When Pitchfork published an article titled “Deftones Dude Has a Witch House Project” in 2011, it was one of the earliest sightings of Crosses. Crosses is Chino Moreno (Deftones), Shaun Lopez (Far), and Chuck Doom, a collaboration that creates a bizarre, mellow mix. The trio released a string of EPs before debuting their full-length studio album.
With occult imagery and pagan symbols, this recent addition to the band’s repertoire looks intimidating, but upon close examination witch house only comprises a small part of Chino Moreno’s assortment of relatively tame audio candy.
As with all track names on the album, “This is a Trick,” is stylized in cross symbols. This opening track is dark jungle with sound effects such as piercing whistles, hums, and a frog-like scrape. Moreno’s vocals are crisp in comparison to the distorted, drowned-out style that is classic Deftones.
Industrial rock quickly turns into 80s new wave on the following “Telepathy,” a song that is either Depeche Mode teleported to the twenty-first century or Berlin and Daft Punk’s gothic love child. It retains its house roots and triumphs as a great dance tune.
The third song is Crosses’ promotional single, “Bitches Brew.” With a name like that, one has trouble taking it seriously. Is this a ridiculous reach towards that witch house label? Besides, since when is a single the best song on an album? “Bitches Brew” redeems itself with a high quality music video and a kick-ass industrial climax that could stand to last longer.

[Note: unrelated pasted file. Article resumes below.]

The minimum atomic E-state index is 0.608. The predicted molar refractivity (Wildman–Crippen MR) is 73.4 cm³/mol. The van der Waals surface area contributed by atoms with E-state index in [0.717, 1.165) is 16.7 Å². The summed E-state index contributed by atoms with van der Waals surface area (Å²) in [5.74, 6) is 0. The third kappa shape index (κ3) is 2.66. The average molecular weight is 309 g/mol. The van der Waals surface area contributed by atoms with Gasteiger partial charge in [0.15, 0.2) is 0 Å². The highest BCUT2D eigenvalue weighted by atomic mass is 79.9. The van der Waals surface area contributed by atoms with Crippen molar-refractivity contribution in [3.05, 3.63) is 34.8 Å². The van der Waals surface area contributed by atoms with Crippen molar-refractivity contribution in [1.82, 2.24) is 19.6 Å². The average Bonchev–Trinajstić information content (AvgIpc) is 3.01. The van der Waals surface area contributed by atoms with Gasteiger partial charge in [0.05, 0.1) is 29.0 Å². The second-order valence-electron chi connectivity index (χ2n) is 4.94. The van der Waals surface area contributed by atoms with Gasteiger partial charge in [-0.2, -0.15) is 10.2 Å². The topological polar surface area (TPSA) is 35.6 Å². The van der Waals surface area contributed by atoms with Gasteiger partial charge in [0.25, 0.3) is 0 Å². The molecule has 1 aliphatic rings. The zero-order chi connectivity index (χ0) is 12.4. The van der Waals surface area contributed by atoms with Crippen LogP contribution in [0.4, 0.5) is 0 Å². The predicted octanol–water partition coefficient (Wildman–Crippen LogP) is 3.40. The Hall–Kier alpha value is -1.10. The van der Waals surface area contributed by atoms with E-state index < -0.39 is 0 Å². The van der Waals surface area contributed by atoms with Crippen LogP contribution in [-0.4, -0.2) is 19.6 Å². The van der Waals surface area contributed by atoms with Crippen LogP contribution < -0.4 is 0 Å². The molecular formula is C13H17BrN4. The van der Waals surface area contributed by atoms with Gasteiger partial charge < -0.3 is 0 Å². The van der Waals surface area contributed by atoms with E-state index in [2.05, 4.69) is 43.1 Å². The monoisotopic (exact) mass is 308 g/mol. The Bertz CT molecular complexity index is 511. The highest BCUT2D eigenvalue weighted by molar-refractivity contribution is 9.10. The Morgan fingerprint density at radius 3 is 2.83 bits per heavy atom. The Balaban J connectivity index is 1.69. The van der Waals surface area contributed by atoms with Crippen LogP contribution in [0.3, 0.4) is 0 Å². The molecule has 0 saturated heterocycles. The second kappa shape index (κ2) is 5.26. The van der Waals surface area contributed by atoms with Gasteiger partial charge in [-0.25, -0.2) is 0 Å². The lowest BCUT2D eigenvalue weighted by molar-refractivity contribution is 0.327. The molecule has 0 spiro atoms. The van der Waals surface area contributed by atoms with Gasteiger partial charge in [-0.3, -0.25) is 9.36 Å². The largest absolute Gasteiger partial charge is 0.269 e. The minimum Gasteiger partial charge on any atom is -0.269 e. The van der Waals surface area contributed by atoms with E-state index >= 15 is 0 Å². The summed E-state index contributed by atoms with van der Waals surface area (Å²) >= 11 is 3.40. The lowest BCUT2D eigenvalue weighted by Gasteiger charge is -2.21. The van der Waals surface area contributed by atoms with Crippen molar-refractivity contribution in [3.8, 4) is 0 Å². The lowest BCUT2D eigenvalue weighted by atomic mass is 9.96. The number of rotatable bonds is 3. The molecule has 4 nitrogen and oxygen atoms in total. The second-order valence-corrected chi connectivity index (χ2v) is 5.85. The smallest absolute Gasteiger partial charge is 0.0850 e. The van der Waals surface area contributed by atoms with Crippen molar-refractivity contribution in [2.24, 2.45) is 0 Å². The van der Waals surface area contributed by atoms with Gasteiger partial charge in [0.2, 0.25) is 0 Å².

The next couple of tracks are a unique hybrid of dream, house, and rock. “Trophy” is a frolic on the ocean of sadcore; instead of industrial screams, we’re treated to a seabird sound. Crosses continues with “The Epilogue,” a trip-hop, shoegaze masterpiece. Lyrically, “The Epilogue” is a nihilistic love song drenched in alliteration that forces the listener to question their own reality.
The dream retains its flighty tones with the song “Bermuda Locket,” a brief soulful pop ballad on which Moreno’s decayed vocal fades are heavily showcased, each line starting with a moan and ending in a growl. As we dive into “Frontiers,” we are greeted once again to a drum-heavy industrial jungle. Ultimately, it’s a good rock contribution to the album that still contains a slight dream pop influence. “Nineteen Ninety Four” is a surreal poem with its lyrical metaphors, backed by a dreamy slide guitar. Even with the vocal shrills and quivers, weighted with emotion, this song is complete zen.
At this point, the listener is immersed into the heart of this dream. “Option,” however, starts with 15 seconds of a somewhat disappointing intro. The chorus leaves a lot to be desired. It doesn’t seem original enough to live up to its clever verse. Then, Crosses travel back with their minimalist track “Nineteen Eighty Seven.” The song is composed of one lyrical couplet and one synth that each dissolve into chaos before an abrupt end.
Four minutes and 30 seconds felt like seven years.
To round out the album, “Blk Stallion,” a made-for-radio song transports the listener to a cave on some far away planet, while the completely instrumental, astronaut folk song “Cross” elongates the space theme.
Finally, my personal favorite comes on. Two repeating piano chords reminiscent of Lana del Rey’s “Video Games,” Radiohead’s “Pyramid Song,” and Moby’s “Porcelain” drop before Moreno comes in, crooning inside a glass box. “Death Bell” is a story in its own right, a fitting way to end this dream sequence.
Released last Tuesday and available via Sumerian Records, Crosses captures what it means to be dream pop and what it means to be a surreal experience.
Article by Jade Theriault